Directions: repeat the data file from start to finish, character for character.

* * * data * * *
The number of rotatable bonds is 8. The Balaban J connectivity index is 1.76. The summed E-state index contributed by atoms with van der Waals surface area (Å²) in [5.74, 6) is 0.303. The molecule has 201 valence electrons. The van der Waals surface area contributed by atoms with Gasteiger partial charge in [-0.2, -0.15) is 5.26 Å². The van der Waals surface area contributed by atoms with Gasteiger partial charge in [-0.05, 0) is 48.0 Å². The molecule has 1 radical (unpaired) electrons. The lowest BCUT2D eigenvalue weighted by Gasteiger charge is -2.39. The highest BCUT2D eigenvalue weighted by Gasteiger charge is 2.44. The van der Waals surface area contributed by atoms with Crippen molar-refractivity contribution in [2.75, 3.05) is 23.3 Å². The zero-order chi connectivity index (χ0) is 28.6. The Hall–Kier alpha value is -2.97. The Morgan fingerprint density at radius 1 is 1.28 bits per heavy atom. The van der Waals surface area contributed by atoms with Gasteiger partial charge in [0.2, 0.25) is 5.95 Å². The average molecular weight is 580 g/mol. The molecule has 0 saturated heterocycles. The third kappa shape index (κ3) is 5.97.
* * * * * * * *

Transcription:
The number of rotatable bonds is 8. The Balaban J connectivity index is 1.76. The summed E-state index contributed by atoms with van der Waals surface area (Å²) in [5.74, 6) is 0.303. The molecule has 201 valence electrons. The van der Waals surface area contributed by atoms with Gasteiger partial charge in [-0.2, -0.15) is 5.26 Å². The van der Waals surface area contributed by atoms with Gasteiger partial charge in [-0.05, 0) is 48.0 Å². The molecule has 1 radical (unpaired) electrons. The lowest BCUT2D eigenvalue weighted by Gasteiger charge is -2.39. The highest BCUT2D eigenvalue weighted by Gasteiger charge is 2.44. The van der Waals surface area contributed by atoms with Crippen molar-refractivity contribution in [2.75, 3.05) is 23.3 Å². The zero-order chi connectivity index (χ0) is 28.6. The Hall–Kier alpha value is -2.97. The Morgan fingerprint density at radius 1 is 1.28 bits per heavy atom. The van der Waals surface area contributed by atoms with Gasteiger partial charge in [0.2, 0.25) is 5.95 Å². The average molecular weight is 580 g/mol. The molecule has 0 saturated heterocycles. The third kappa shape index (κ3) is 5.97.